Review: Cable Girls – Episodes 2 & 3

May 28, 2017

Completely new to the series? Check out our review of Cable Girls episode 1 first!

After a delightful first episode, the next two hours of Cable Girls (or Las Chicas Del Cable) took the smart step of zooming out from our primary protagonist and spending more time on developing surrounding characters. It bodes well for the rest of the episodes, since this approach demonstrates a commitment to really creating a tangible setting, rather than just a simple main story. Watch out if you haven’t seen these episode yet – spoilers ahead!

In episode 2, Lidia, or Alba as we might as well now call her, is desperately trying to preserve her true identity. Caught stealing at the end of episode 1, her childhood love and current boss Francisco now has to make the choice of outing her or keeping up with the facade despite the risk to his business. It’s clear he’s never managed to move on, and a dramatic shot at the end of the second episode shows that Alba probably hasn’t either.

Around this couple, the lives of their companions, spouses and colleagues are becoming more tangled. Carlotta finds a new interesting connection with her manager when they meet at a women’s rights meeting, whilst the adorably shy Marga meets the similarly quiet Pablo. In one particularly delightful scene, Marga, encouraged by Carlotta, gets rather tipsy and posts a letter detailing her real feelings to her new crush. We’ve all been there before, albeit through texts rather than paper and pens, and her hungover realisation the next morning is very sweet and funny. Fortunately, Oscar Isaac-lookalike Pablo seems besotted in return. That’s another great thing about Cable Girls – this is easily the most photogenic cast I’ve seen in a long time, and although it’s shallow, they all just look so brilliant in the 1920s garb, despite the modern music still coming across as a little jarring.

Whilst these high jinks and new connections are lighthearted and fun, Cable Girls isn’t afraid to go for high drama. We see Angeles told by her colleagues about her husband’s devastating affair at work, and it’s dealt with in a way that is realistically complex. Instead of raging at her domineering husband, Angeles turns on Alba and Marga in her shock. It’s not a satisfying situation to watch, but it fits perfectly and understandably with Angeles’ desperate denial of the truth, and her fear of her husband.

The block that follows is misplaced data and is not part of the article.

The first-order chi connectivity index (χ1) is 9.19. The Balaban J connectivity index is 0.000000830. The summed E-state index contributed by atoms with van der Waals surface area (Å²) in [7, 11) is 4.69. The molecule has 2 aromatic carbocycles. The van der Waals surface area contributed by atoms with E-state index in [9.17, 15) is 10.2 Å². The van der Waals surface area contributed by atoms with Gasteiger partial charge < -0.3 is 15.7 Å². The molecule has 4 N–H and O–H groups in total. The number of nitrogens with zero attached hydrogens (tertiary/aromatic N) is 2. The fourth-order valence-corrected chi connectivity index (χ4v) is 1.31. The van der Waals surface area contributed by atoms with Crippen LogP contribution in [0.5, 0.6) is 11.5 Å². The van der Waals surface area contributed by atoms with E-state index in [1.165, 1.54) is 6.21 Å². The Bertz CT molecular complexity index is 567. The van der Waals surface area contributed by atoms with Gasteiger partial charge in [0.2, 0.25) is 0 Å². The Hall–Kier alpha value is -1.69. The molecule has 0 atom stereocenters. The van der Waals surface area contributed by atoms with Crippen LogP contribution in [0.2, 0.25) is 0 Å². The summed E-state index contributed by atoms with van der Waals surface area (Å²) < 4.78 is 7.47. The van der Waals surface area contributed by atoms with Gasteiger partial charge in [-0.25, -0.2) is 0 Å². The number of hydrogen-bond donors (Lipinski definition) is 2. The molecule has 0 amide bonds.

Likewise, although it’s tempting to root for the reconciliation between Alba and Francisco, Francisco has a wife at home who is devoted to him. It only comes through in insinuations so far, but she may also have some complex past issues which leaves her emotionally vulnerable. In just the few scenes she’s appeared in so far, it’s hard not to worry about the impact on her, even if Alba and Francisco seem destined to be together.

At the heart of this still, is Alba. She’s the perfect lead character – whilst it’s easy for the main figure to become dull when surrounded by a vivid ensemble cast, Alba is fascinating for her many masquerades. In every scene, we don’t truly know what she’s feeling. She still creates tall tales to convince her colleagues of support, flirts with Carlos casually and obsesses over Francisco before pushing him away. Alba isn’t always likeable, but she comes with a complex backstory that we’re still learning. It’s easy to understand that while you may not agree with her actions now, there’s undoubtedly a host of reasons behind everything she does. She’s ideal for leading the series.

Cable Girls, with its modern music, elegant clothing and slightly soapy melodrama, may just seem like frivolous entertainment. However, it excels shallow aesthetics with great acting, fascinating characters and a tightly written script that isn’t afraid to show real complexity in the nature of relationships. It’s also taken the wise move of expanding the supporting cast, making every scene as vibrant as the next.

More about Jen Scouler

Jen Scouler is a digital copywriter, film critic and the founder of Lost In Drama. With degrees in both English Literature and Digital Journalism, she has experience of writing for popular print and online publications. Jen is also devoted to her metaphorical novelist aunties - Aunt Jane, Charlotte and Jo are particular favourites - and is usually found with an Earl Grey tea in hand.

Speak your mind, dear reader.

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